A good website needs to be easy to read and use. This means you need to figure out what you want to showcase to readers and what you think is important for them to see. Then consider the best way to show that to them. Also consider ways to share content as that can help get your articles and website read by more people.

It also helps to understand the technical side of running a website. If your website is appearing broken then you will know how to fix it rather than wait for someone else to fix it and lose visitors. It also means you can be prepared, as your intention is to get more people looking at your website then you will know how you to cope when there is a large amount of traffic visiting your site.

A site for sore eyes

It is hard to keep people’s attention online as there is so much to compete with. There will be some people who will read articles properly from beginning to end and others who will just scan read pieces. So think of ways to make your site appeal to a variety of people with some simple design and journalism skills.

The easiest way is to make sure your content is interesting is to write good articles. Write well, get good interviews and make sure you tell it in the best way.

There are a few other tips as well including using sub headings breaks up long articles into simple chunks. It will also allow people to scan your article and find the bit that they want to read. Think about using pictures, video, audio and depending on your audience maybe gifs or structure the story as a list.

However, don’t feel pressured to use them all at once think which skills help to tell your story best and concentrate on them. Just because people have clicked on your story doesn’t mean they will watch a video too, unless you give them a reason.

There’s also plenty of room for experimentation online. Snowfall by the New York Times was one of the first interactive features which told the story of a US avalanche with lots of different visuals, videos and text and all the reader had to do was scroll down the website. The piece won a a Pullitzer prize but some see the New York Times’ work as a bit over the top so it depends what you are wanting to tell people.

There’s also the option to be quite simple online, as demonstrated by Trinity Mirror’s UsVsTh3m. It’s an interesting site and idea anyway but they wanted to focus on visual rather than articles. So when the Mars Rover accidentally drew a penis shape on the planet UsVsTh3m could just post a picture when other news sources were writing 200 words about the event and padding it out with irrelevant details.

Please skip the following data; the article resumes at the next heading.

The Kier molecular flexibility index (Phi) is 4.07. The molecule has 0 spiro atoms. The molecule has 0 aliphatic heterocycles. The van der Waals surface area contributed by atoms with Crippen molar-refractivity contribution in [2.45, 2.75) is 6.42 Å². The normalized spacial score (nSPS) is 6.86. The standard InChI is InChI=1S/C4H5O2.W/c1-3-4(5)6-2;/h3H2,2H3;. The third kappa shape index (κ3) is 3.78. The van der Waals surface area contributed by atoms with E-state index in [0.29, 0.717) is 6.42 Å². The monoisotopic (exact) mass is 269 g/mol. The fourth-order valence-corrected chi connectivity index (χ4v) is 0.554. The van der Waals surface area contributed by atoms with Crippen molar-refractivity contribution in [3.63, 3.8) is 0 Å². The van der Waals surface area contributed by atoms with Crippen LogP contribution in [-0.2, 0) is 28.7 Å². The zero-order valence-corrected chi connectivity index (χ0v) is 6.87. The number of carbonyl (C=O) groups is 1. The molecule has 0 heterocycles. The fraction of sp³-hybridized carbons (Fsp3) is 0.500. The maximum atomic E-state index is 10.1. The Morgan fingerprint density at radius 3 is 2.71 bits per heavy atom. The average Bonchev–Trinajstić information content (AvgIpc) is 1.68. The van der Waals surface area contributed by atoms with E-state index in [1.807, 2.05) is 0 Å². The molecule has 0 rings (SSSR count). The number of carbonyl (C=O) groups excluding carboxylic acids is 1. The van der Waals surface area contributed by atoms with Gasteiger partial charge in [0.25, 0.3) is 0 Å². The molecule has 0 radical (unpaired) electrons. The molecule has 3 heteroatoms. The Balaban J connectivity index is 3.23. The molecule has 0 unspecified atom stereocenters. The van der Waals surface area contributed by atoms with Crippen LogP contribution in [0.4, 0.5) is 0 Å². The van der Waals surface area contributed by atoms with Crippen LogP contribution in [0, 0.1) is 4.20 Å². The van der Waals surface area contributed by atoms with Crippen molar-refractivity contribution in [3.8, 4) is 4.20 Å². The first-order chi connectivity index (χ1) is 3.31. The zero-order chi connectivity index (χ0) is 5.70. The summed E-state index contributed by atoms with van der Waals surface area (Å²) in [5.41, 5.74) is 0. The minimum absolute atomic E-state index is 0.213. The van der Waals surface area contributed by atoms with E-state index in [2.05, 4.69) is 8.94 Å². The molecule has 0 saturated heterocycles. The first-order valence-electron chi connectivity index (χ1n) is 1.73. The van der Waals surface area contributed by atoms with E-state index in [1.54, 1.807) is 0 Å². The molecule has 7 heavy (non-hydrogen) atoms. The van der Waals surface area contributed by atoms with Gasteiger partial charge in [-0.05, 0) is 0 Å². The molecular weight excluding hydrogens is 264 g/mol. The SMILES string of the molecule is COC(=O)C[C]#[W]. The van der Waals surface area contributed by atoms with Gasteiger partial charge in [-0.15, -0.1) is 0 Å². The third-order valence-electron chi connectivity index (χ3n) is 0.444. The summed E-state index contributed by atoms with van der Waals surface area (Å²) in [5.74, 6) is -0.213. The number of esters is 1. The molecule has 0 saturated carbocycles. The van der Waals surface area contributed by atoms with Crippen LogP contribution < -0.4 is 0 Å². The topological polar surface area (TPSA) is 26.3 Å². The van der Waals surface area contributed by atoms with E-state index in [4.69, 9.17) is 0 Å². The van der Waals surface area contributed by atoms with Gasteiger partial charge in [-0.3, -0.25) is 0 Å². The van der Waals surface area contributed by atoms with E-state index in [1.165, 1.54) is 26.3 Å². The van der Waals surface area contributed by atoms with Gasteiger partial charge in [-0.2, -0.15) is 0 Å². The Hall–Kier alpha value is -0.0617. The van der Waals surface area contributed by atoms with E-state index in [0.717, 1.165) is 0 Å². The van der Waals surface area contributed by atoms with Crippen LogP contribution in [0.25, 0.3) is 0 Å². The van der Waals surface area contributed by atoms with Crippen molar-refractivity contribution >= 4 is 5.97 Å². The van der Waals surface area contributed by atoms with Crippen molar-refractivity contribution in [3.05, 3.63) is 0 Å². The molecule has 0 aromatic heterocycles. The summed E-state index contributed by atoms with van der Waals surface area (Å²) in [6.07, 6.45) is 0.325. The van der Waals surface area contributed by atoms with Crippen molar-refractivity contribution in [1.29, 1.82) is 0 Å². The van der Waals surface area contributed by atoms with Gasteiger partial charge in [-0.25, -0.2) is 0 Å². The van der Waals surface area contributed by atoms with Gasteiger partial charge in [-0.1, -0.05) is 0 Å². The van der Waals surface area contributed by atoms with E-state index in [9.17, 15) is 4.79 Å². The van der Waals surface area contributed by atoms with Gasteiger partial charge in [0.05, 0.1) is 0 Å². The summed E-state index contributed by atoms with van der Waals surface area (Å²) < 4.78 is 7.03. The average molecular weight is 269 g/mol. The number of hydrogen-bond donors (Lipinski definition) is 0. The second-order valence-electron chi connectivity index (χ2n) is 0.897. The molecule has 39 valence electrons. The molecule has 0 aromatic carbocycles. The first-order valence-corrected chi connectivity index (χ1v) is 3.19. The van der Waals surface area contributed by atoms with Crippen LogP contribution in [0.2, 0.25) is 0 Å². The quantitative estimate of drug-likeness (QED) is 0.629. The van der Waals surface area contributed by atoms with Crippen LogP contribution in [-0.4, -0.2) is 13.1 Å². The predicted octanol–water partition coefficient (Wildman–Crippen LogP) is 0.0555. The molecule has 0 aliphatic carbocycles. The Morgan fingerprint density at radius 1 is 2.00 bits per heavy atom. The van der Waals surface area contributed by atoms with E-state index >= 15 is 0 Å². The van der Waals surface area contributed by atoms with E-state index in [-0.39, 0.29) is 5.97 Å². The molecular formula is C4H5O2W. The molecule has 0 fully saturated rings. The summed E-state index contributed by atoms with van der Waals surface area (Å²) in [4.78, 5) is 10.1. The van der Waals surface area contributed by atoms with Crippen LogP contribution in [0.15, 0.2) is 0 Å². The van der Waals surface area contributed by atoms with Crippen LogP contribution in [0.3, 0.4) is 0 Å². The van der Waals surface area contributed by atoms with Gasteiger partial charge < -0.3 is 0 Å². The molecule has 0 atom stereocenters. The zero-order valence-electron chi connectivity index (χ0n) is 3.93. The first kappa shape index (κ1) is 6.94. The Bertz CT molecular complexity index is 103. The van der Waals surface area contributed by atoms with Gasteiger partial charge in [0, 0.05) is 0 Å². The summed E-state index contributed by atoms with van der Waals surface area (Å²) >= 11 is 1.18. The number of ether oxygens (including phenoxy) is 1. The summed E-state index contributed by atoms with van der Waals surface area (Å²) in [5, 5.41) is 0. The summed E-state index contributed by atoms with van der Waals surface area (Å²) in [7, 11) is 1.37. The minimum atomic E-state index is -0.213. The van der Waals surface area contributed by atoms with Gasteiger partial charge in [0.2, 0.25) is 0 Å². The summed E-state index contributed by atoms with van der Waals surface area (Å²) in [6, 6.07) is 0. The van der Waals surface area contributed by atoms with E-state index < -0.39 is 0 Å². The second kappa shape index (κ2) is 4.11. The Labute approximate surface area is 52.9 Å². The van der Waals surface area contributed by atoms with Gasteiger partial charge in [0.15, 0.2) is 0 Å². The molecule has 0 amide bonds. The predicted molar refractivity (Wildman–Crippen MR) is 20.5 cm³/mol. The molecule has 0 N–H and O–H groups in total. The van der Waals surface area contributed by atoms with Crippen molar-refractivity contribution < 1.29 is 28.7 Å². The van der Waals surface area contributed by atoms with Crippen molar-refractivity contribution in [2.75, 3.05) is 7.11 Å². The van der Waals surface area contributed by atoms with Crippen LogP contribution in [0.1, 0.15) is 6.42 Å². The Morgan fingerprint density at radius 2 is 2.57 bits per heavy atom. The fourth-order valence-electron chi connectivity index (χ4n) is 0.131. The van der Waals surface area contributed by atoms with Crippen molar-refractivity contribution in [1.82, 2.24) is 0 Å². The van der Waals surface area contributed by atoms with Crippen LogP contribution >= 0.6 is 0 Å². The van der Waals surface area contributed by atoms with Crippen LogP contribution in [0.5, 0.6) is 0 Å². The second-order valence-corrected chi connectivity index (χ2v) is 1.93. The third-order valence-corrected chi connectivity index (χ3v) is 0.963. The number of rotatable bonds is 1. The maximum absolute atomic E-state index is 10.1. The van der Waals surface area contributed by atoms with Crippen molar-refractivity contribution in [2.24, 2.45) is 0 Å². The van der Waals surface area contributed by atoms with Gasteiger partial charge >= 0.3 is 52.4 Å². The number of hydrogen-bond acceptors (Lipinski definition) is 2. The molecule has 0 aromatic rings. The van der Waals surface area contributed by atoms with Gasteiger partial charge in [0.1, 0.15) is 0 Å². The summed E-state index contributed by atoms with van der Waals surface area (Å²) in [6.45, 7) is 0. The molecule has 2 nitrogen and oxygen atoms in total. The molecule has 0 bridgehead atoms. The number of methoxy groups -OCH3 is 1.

Mobile websites

mobile websites and apps

A mobile website is a scaled down version of the normal website that works best on a smartphone. These type of sites are very important as a number of readers are getting their news first. In fact in the UK one in five read the news only on their mobile according to a survey from September 2013.

Some sites could have a mobile app as well, but they need to be different from the mobile site. Generally people would already be loyal readers of the website and decide to download the app as well. They include features you don’t get on the mobile website for example the BBC News app sends out alerts for breaking news and the Guardian app allows you to customise which categories you would prefer to read.


SEO stands for Search Engine Optimisation and it helps more people to find your website. There are a lot of SEO techniques that are a lot of hard work and not particularly worth it. However, there are a few tips that you should pay attention to when writing online and will get you noticed:

  • Tagging
  • Strong headlines
  • Useful links
  • Good stories
  • Regularly update your site

News is different nowadays

You need to be able to write your story in a variety of ways. There’s the article but also consider tweets and Facebook updates. When it comes to social media you need to be able to tell your whole story in about a sentence. And how would you approach a video or just an audio interview? If you are going to do them think about how you would do them well.

There’s also more sources of information to compete with — social media accounts and communities, blogs, hyperlocal websites, radio stations and TV channels. They will all have a different approach but they will have a competing online profile.

This is a summary of the full lecture, if you would like to find out more all the slides are below.

Tips for blogging and tweeting

I recently delivered a lecture to first year journalism students at the University of Lincoln. Here’s a round-up of what I told the students.

Blogging recently celebrated it’s 20th birthday, and in the passing two decades it has become a huge part of the internet. In that time blogs have evolved from online diaries to also include journalism, fanclubs, pretty much anything you can think of. It’s easy to start too — just head to WordPress, Blogger or Tumblr and start finding out for yourself.